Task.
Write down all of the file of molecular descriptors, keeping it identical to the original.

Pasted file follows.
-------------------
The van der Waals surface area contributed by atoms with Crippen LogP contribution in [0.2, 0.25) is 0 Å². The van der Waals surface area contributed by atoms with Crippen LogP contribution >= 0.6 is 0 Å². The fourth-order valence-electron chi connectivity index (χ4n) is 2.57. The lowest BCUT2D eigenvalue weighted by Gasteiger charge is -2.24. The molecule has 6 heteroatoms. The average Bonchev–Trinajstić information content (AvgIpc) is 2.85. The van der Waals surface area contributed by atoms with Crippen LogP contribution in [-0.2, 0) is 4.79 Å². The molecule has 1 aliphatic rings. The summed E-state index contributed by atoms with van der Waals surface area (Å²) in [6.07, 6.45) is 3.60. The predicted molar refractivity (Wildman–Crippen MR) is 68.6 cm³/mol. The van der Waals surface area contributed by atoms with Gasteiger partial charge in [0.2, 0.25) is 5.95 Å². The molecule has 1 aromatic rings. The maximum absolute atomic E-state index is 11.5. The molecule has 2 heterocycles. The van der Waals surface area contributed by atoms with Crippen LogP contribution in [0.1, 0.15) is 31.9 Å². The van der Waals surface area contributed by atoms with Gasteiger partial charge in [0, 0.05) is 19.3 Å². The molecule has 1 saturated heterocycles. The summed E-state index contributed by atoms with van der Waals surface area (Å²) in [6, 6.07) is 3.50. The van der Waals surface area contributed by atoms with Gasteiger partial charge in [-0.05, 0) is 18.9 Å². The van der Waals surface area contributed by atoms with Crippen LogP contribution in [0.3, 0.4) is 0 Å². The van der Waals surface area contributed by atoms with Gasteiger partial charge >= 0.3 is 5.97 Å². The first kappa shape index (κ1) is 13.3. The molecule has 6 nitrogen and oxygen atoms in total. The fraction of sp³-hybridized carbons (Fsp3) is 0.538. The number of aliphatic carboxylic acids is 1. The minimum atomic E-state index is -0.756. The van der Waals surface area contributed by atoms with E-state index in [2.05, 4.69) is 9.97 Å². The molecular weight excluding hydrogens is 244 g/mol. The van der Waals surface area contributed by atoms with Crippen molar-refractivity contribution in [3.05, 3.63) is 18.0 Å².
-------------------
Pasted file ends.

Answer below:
The van der Waals surface area contributed by atoms with Crippen LogP contribution in [0.2, 0.25) is 0 Å². The van der Waals surface area contributed by atoms with Crippen LogP contribution >= 0.6 is 0 Å². The fourth-order valence-electron chi connectivity index (χ4n) is 2.57. The lowest BCUT2D eigenvalue weighted by Gasteiger charge is -2.24. The molecule has 6 heteroatoms. The average Bonchev–Trinajstić information content (AvgIpc) is 2.85. The van der Waals surface area contributed by atoms with Crippen LogP contribution in [-0.2, 0) is 4.79 Å². The molecule has 1 aliphatic rings. The summed E-state index contributed by atoms with van der Waals surface area (Å²) in [6.07, 6.45) is 3.60. The predicted molar refractivity (Wildman–Crippen MR) is 68.6 cm³/mol. The van der Waals surface area contributed by atoms with Gasteiger partial charge in [0.2, 0.25) is 5.95 Å². The molecule has 1 aromatic rings. The maximum absolute atomic E-state index is 11.5. The molecule has 2 heterocycles. The van der Waals surface area contributed by atoms with Crippen LogP contribution in [0.1, 0.15) is 31.9 Å². The van der Waals surface area contributed by atoms with Gasteiger partial charge in [0, 0.05) is 19.3 Å². The molecule has 1 saturated heterocycles. The summed E-state index contributed by atoms with van der Waals surface area (Å²) in [6, 6.07) is 3.50. The van der Waals surface area contributed by atoms with Gasteiger partial charge in [-0.05, 0) is 18.9 Å². The van der Waals surface area contributed by atoms with Crippen LogP contribution in [0.3, 0.4) is 0 Å². The van der Waals surface area contributed by atoms with Gasteiger partial charge >= 0.3 is 5.97 Å². The first kappa shape index (κ1) is 13.3. The molecule has 6 nitrogen and oxygen atoms in total. The fraction of sp³-hybridized carbons (Fsp3) is 0.538. The number of aliphatic carboxylic acids is 1. The minimum atomic E-state index is -0.756. The van der Waals surface area contributed by atoms with E-state index in [2.05, 4.69) is 9.97 Å². The molecular weight excluding hydrogens is 244 g/mol. The van der Waals surface area contributed by atoms with Crippen molar-refractivity contribution in [3.05, 3.63) is 18.0 Å².